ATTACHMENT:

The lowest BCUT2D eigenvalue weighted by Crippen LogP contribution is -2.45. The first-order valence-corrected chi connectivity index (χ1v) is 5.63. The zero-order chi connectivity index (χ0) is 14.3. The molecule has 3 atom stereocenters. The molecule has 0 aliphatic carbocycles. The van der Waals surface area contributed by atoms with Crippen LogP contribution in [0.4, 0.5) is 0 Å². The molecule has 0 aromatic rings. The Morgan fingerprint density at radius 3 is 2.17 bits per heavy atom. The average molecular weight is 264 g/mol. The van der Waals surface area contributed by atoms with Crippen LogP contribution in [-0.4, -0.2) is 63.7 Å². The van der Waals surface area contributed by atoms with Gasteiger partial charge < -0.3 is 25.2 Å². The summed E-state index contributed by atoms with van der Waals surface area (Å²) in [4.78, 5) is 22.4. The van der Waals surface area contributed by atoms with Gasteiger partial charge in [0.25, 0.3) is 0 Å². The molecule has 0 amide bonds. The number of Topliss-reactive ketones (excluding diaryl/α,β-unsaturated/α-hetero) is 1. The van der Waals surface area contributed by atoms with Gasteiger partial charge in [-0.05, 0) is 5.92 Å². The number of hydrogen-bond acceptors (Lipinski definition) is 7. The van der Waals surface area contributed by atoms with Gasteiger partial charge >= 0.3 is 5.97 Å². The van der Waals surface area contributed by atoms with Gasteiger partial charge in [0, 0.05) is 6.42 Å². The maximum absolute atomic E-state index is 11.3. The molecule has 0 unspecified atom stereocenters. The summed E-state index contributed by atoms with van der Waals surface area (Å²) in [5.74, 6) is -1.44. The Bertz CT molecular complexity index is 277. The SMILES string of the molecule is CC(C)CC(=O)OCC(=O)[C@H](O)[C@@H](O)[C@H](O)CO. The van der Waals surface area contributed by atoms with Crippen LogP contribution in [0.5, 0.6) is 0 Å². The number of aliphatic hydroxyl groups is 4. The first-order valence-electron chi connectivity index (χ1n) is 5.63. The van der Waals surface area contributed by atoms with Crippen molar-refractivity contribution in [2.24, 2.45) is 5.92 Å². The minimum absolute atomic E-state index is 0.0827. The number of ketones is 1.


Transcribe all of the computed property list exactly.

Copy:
The lowest BCUT2D eigenvalue weighted by Crippen LogP contribution is -2.45. The first-order valence-corrected chi connectivity index (χ1v) is 5.63. The zero-order chi connectivity index (χ0) is 14.3. The molecule has 3 atom stereocenters. The molecule has 0 aliphatic carbocycles. The van der Waals surface area contributed by atoms with Crippen LogP contribution in [0.4, 0.5) is 0 Å². The molecule has 0 aromatic rings. The Morgan fingerprint density at radius 3 is 2.17 bits per heavy atom. The average molecular weight is 264 g/mol. The van der Waals surface area contributed by atoms with Crippen LogP contribution in [-0.4, -0.2) is 63.7 Å². The van der Waals surface area contributed by atoms with Gasteiger partial charge < -0.3 is 25.2 Å². The summed E-state index contributed by atoms with van der Waals surface area (Å²) in [4.78, 5) is 22.4. The van der Waals surface area contributed by atoms with Gasteiger partial charge in [0.25, 0.3) is 0 Å². The molecule has 0 amide bonds. The number of Topliss-reactive ketones (excluding diaryl/α,β-unsaturated/α-hetero) is 1. The van der Waals surface area contributed by atoms with Gasteiger partial charge in [-0.05, 0) is 5.92 Å². The number of hydrogen-bond acceptors (Lipinski definition) is 7. The van der Waals surface area contributed by atoms with Gasteiger partial charge >= 0.3 is 5.97 Å². The van der Waals surface area contributed by atoms with Gasteiger partial charge in [0, 0.05) is 6.42 Å². The maximum absolute atomic E-state index is 11.3. The molecule has 0 unspecified atom stereocenters. The summed E-state index contributed by atoms with van der Waals surface area (Å²) in [5.74, 6) is -1.44. The Bertz CT molecular complexity index is 277. The SMILES string of the molecule is CC(C)CC(=O)OCC(=O)[C@H](O)[C@@H](O)[C@H](O)CO. The van der Waals surface area contributed by atoms with Crippen LogP contribution in [0.5, 0.6) is 0 Å². The number of aliphatic hydroxyl groups is 4. The first-order valence-electron chi connectivity index (χ1n) is 5.63. The van der Waals surface area contributed by atoms with Crippen molar-refractivity contribution in [2.24, 2.45) is 5.92 Å². The minimum absolute atomic E-state index is 0.0827. The number of ketones is 1.